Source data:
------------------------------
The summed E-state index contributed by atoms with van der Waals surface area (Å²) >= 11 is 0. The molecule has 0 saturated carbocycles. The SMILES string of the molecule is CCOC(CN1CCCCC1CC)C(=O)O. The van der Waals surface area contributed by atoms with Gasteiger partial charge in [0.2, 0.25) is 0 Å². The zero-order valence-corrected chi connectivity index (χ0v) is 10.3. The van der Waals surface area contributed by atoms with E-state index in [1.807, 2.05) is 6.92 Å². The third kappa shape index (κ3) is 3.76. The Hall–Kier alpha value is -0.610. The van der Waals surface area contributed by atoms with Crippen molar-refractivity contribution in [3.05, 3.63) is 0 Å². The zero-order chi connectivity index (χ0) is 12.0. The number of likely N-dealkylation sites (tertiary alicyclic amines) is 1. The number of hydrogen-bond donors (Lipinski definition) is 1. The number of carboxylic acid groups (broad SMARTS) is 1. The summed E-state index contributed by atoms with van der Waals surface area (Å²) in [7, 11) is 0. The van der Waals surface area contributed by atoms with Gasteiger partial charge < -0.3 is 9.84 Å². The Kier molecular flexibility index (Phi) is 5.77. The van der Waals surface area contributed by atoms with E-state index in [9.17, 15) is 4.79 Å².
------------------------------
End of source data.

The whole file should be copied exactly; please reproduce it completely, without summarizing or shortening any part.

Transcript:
The summed E-state index contributed by atoms with van der Waals surface area (Å²) >= 11 is 0. The molecule has 0 saturated carbocycles. The SMILES string of the molecule is CCOC(CN1CCCCC1CC)C(=O)O. The van der Waals surface area contributed by atoms with Gasteiger partial charge in [0.2, 0.25) is 0 Å². The zero-order valence-corrected chi connectivity index (χ0v) is 10.3. The van der Waals surface area contributed by atoms with E-state index in [1.807, 2.05) is 6.92 Å². The third kappa shape index (κ3) is 3.76. The Hall–Kier alpha value is -0.610. The van der Waals surface area contributed by atoms with Crippen molar-refractivity contribution in [3.05, 3.63) is 0 Å². The zero-order chi connectivity index (χ0) is 12.0. The number of likely N-dealkylation sites (tertiary alicyclic amines) is 1. The number of hydrogen-bond donors (Lipinski definition) is 1. The number of carboxylic acid groups (broad SMARTS) is 1. The summed E-state index contributed by atoms with van der Waals surface area (Å²) in [7, 11) is 0. The van der Waals surface area contributed by atoms with Gasteiger partial charge < -0.3 is 9.84 Å². The Kier molecular flexibility index (Phi) is 5.77. The van der Waals surface area contributed by atoms with E-state index in [9.17, 15) is 4.79 Å².